The hearing loss in the present family shows a very rapid progression. Deterioration is almost complete within the first three decades of life.10 The high frequencies are clearly affected most within these first three decades, which might be explained by the fact that the rigidity of the stereocilia is highest in the basal region of the cochlea31 and therefore will suffer most from impaired stereocilia structure. The highly progressive nature of the hearing loss suggests that initially the affected structures are functioning normally but that over several decades a combination of a disbalanced renewal of actin filaments and the effects of aging lead to an early deterioration of the system. Progressive retinitis pigmentosa in patients with Usher syndrome caused by myosin VIIa (MYO7A) mutations might well be an example of the same type of pathogenesis. Photoreceptor disks are constantly renewed and this process is affected by MYO7A mutations.36
It is noteworthy that the causative genes in the three other known types of dominant sensorineural hearing loss with rapid progression in the first three decades of life (DFNA1, DFNA17, and DFNA22) encode proteins that are functionally related to actin (diaphanous, non-muscle myosin heavy chain A and myosin VI).37–39 The diaphanous gene (DFNA1), for example, plays a role in the regulation of actin polymerisation.40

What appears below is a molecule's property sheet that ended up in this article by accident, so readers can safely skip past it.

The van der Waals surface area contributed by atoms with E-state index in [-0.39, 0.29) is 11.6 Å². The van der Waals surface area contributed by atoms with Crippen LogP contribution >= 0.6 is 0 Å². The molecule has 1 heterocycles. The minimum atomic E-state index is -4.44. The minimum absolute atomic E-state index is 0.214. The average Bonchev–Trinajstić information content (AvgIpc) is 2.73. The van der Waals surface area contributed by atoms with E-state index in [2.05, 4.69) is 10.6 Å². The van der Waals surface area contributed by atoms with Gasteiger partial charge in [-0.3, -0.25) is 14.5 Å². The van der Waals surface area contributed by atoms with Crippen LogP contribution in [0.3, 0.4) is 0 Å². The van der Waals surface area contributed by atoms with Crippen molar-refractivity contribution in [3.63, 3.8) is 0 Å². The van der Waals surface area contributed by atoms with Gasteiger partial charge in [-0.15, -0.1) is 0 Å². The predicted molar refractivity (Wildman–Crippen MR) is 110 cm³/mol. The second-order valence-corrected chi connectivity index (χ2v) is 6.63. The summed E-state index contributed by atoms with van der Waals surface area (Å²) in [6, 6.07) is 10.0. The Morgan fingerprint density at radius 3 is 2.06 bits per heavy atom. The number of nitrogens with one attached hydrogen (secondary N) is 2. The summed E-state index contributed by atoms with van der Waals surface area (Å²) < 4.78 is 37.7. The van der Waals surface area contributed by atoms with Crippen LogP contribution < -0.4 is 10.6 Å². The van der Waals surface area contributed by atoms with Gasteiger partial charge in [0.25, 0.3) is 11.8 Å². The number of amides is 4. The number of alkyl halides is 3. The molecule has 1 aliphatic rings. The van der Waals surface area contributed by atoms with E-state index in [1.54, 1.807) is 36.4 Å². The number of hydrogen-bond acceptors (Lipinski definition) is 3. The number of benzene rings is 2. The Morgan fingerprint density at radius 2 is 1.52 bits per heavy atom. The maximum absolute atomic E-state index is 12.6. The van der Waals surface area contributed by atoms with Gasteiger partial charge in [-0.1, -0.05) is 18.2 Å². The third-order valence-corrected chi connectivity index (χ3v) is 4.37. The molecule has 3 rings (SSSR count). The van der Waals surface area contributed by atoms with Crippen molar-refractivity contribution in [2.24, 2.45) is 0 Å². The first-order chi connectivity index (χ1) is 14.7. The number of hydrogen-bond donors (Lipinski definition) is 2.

Audiograms in the present DFNA20/26 patients from about 30 years of age onwards are reminiscent of the hearing loss in (young) patients with USH1.41 Mouse models for the causative genes for USH1, myosin VIIA (MYO7A), cadherin 23 (CDH23), protocadherin 15 (PCDH15), and SANS show disorganised hair bundles (reviewed by Ahmed et al42). Several histological and biochemical studies indicate that these proteins—together with the F-actin bundling protein harmonin, mutated in USH1C—are part of a functional complex anchored to the actin core of stereocilia and responsible for the cohesion of these hair cell protrusions.43–45 The similarities observed between DFNA20/26 and the above mentioned non-syndromic and syndromic types of hearing loss support the hypothesis that the Thr278Ile mutation in γ actin 1 leads to stereocilial dysfunction. Our data suggest that the gene encoding β actin is a good candidate for hereditary hearing loss.
We are grateful to the members of the family for participating in this study. The study was supported by ZON-MW (project No 920-03-100), the Heinsius Houbolt Foundation, and the Nijmegen ORL Research Fund.